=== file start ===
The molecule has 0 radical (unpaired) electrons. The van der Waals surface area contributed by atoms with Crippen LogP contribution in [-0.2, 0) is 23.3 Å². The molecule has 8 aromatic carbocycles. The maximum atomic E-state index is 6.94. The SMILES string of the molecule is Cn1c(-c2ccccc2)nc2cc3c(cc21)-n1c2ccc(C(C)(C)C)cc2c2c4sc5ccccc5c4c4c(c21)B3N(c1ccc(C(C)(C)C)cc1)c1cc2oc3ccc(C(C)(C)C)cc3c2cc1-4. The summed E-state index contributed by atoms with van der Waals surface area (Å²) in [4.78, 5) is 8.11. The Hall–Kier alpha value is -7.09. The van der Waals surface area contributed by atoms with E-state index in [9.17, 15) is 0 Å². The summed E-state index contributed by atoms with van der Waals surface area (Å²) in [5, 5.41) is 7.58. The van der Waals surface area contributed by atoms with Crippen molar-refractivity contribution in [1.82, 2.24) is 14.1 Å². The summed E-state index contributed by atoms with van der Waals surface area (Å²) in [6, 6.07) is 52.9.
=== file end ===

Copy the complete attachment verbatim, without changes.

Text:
The molecule has 0 radical (unpaired) electrons. The van der Waals surface area contributed by atoms with Crippen LogP contribution in [-0.2, 0) is 23.3 Å². The molecule has 8 aromatic carbocycles. The maximum atomic E-state index is 6.94. The SMILES string of the molecule is Cn1c(-c2ccccc2)nc2cc3c(cc21)-n1c2ccc(C(C)(C)C)cc2c2c4sc5ccccc5c4c4c(c21)B3N(c1ccc(C(C)(C)C)cc1)c1cc2oc3ccc(C(C)(C)C)cc3c2cc1-4. The summed E-state index contributed by atoms with van der Waals surface area (Å²) in [4.78, 5) is 8.11. The Hall–Kier alpha value is -7.09. The van der Waals surface area contributed by atoms with E-state index in [9.17, 15) is 0 Å². The summed E-state index contributed by atoms with van der Waals surface area (Å²) in [5, 5.41) is 7.58. The van der Waals surface area contributed by atoms with Crippen molar-refractivity contribution in [1.82, 2.24) is 14.1 Å². The summed E-state index contributed by atoms with van der Waals surface area (Å²) in [6, 6.07) is 52.9.